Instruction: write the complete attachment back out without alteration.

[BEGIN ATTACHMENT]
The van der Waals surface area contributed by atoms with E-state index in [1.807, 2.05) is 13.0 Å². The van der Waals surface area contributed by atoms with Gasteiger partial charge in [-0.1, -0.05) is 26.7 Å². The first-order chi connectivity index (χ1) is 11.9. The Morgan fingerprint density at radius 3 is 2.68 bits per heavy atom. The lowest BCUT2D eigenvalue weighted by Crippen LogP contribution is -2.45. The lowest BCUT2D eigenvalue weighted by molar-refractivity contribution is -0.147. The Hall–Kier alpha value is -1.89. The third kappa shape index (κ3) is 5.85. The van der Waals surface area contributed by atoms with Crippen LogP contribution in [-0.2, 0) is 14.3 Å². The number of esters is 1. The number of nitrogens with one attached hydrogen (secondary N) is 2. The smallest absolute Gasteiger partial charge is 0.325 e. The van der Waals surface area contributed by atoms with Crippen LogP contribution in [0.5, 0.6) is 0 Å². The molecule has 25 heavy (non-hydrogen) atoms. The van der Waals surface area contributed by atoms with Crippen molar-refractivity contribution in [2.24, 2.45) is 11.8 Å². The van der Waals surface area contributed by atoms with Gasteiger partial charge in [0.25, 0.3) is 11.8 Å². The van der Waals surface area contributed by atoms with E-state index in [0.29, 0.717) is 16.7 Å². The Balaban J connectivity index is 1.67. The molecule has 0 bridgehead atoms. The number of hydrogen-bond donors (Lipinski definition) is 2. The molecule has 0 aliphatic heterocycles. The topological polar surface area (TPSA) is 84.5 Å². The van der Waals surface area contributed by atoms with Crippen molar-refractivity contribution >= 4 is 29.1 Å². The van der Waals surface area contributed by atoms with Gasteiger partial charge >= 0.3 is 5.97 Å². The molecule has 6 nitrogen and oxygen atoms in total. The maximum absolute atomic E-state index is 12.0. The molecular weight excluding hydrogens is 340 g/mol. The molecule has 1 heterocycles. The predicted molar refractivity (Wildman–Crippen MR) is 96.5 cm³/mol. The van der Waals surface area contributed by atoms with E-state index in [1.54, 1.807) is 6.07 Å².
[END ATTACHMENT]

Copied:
The van der Waals surface area contributed by atoms with E-state index in [1.807, 2.05) is 13.0 Å². The van der Waals surface area contributed by atoms with Gasteiger partial charge in [-0.1, -0.05) is 26.7 Å². The first-order chi connectivity index (χ1) is 11.9. The Morgan fingerprint density at radius 3 is 2.68 bits per heavy atom. The lowest BCUT2D eigenvalue weighted by Crippen LogP contribution is -2.45. The lowest BCUT2D eigenvalue weighted by molar-refractivity contribution is -0.147. The Hall–Kier alpha value is -1.89. The third kappa shape index (κ3) is 5.85. The van der Waals surface area contributed by atoms with Crippen LogP contribution in [-0.2, 0) is 14.3 Å². The number of esters is 1. The number of nitrogens with one attached hydrogen (secondary N) is 2. The smallest absolute Gasteiger partial charge is 0.325 e. The van der Waals surface area contributed by atoms with Crippen LogP contribution in [0.5, 0.6) is 0 Å². The molecule has 25 heavy (non-hydrogen) atoms. The van der Waals surface area contributed by atoms with Crippen molar-refractivity contribution in [2.24, 2.45) is 11.8 Å². The van der Waals surface area contributed by atoms with Gasteiger partial charge in [0.25, 0.3) is 11.8 Å². The van der Waals surface area contributed by atoms with E-state index in [0.29, 0.717) is 16.7 Å². The Balaban J connectivity index is 1.67. The molecule has 0 bridgehead atoms. The number of hydrogen-bond donors (Lipinski definition) is 2. The molecule has 0 aliphatic heterocycles. The topological polar surface area (TPSA) is 84.5 Å². The van der Waals surface area contributed by atoms with Crippen molar-refractivity contribution >= 4 is 29.1 Å². The van der Waals surface area contributed by atoms with Gasteiger partial charge >= 0.3 is 5.97 Å². The molecule has 6 nitrogen and oxygen atoms in total. The maximum absolute atomic E-state index is 12.0. The molecular weight excluding hydrogens is 340 g/mol. The molecule has 1 heterocycles. The predicted molar refractivity (Wildman–Crippen MR) is 96.5 cm³/mol. The van der Waals surface area contributed by atoms with E-state index in [1.54, 1.807) is 6.07 Å².